Royal Challengers Bangalore 3 for 179 (de Villiers 55 *, Kohli 43, Pedical 35) Rajasthan Royals 177 for 7 (Smith 57, Uthappa 41, Morris 4-26, Chahal 2-34)
Having AB de Villiers in your line-up is like having a cheat code in a videogame. Take him away, and Royal Challengers Bangalore were second best for Rajasthan Royals on Saturday, with all of his other batsmen struggling to find the boundary on a slow pitch, chasing 178. What the royals couldn’t do.
De Villiers arrived with the Royal Challengers needing 42 to 76, becoming Virat Kohli 76 out of 41. Gurkirat Singh would be on strike for 17 of those 41 balls, and scored just 19 runs.
But even with all these layers of difficulty added to his task, de Villiers eliminated it, and made it easy, with just a little help from the Royals’ tactics. With equations coming down from 12 to 35, he left his best bowler Joffra Archer for the 20th over, instead of using it in the 19th as most teams did.
De Villiers dismissed Jaydev Unadkat for 6, 6, 6 off the first three balls of that 19th over and the game was too much in the bag. He scored an unbeaten 55 with the help of 22 sixes, including six sixes – more than one Royals were successful throughout his innings – and the Royal Challengers won with two balls to spare.
Uthappa turns the clock
Robin Uthappa has always been at his best as a top-order batsman. Prior to today, he had an average of 29.81 and a strike rate of 133.47 in 121 IPL innings in the top three, compared to 24.45 and 119.68 in 55 innings. And yet, he stopped the sequence in all of his matches this season, until the Royals once again reshuffled their line-up. Having already tried four opening combinations this season, he now went to Uthappa in his favorite position, along with Ben Stokes.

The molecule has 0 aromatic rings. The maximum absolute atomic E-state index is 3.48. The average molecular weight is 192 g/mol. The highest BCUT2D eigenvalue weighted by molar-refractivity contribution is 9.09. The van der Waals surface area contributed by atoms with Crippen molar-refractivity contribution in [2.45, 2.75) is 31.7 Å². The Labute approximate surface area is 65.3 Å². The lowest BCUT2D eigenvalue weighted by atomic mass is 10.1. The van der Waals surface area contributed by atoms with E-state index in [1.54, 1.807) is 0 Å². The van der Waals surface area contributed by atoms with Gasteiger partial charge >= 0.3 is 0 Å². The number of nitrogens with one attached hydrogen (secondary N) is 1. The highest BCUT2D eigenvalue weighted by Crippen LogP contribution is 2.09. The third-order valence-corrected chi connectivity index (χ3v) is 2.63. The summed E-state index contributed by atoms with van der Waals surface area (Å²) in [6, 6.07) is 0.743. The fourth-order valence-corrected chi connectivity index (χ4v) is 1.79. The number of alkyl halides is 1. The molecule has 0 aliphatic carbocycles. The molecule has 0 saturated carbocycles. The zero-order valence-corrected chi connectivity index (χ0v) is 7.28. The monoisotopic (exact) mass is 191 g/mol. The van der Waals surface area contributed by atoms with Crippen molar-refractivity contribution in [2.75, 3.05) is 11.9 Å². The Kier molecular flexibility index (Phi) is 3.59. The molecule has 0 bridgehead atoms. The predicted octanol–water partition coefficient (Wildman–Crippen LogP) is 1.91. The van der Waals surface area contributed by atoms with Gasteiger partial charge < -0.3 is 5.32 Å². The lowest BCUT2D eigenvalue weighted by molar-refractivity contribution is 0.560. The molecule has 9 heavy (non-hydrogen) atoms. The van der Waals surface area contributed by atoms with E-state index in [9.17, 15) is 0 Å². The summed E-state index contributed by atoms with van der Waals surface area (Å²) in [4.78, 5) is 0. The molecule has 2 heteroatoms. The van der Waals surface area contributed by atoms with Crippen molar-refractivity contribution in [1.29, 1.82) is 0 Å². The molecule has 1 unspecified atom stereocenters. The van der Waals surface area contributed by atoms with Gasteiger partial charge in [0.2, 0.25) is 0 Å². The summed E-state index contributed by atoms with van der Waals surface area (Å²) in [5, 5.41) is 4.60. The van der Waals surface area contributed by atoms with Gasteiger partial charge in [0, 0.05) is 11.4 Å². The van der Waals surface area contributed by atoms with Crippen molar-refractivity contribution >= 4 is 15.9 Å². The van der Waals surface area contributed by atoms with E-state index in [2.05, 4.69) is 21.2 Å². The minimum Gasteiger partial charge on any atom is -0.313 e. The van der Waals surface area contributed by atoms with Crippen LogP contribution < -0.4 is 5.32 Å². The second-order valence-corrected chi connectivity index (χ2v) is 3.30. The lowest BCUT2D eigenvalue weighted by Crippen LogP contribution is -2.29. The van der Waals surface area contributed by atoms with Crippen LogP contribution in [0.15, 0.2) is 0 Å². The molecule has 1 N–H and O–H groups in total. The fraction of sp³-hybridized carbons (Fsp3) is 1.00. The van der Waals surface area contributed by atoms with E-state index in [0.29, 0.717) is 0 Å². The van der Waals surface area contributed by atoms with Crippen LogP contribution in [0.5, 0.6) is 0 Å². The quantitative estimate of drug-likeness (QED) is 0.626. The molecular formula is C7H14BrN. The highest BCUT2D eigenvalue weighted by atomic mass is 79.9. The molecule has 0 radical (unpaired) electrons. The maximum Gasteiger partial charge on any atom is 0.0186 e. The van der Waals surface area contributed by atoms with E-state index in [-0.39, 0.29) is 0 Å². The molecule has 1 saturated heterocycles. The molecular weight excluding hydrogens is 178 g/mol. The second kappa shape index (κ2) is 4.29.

After struggling to flow throughout the season, Uthappa found it, making full use of the Powerplay field restrictions. He used the crease brilliantly to pick up all fours in the third over of the match – a drive past mid-off and three sweeps and a swipe at backward square leg – when Washington Sundar tallied as two of their boundary fielders Till and bowled with deep midwicket. . In the next over, he hit the medium-fast Isuru Udana for a four and another favorite at mid-on – and the Royals got up and running.
Stokes was not quite fluent, and he fell in the last over of the powerplay from Chris Morris’ slow bouncer. Uthappa was still going strong, though Navdeep Saini was hit for a four in the seventh over, and when Sanju Samson greeted Yuzvendra Chahal with a six over midwicket – who made 68 for 1 in 8.1 overs. The passengers may wonder how they were increasing the scoring rate.
The answer was right in front of them. Since the start of the 2018 season, there have been 12 occasions before today in which Chahal took one wicket in an over where at least one six was also hit. No other spinner had come close – Sunil Narayan and Shreyas Gopal were six times away from each other jointly.
Chahal usually challenges batsmen to hit sixes in a row, and he did the same again today, dismissing both Uthappa and Samson in the same over, relying on his flight, a wider line, and a longer boundary in Dubai. . Samson’s wicket seemed like a poor choice of shot, but it also featured a bit of deception, which led to the pull of the ball striker due to the delay and sluggish delivery, and the ball was long Compared to extra cover rather than hit.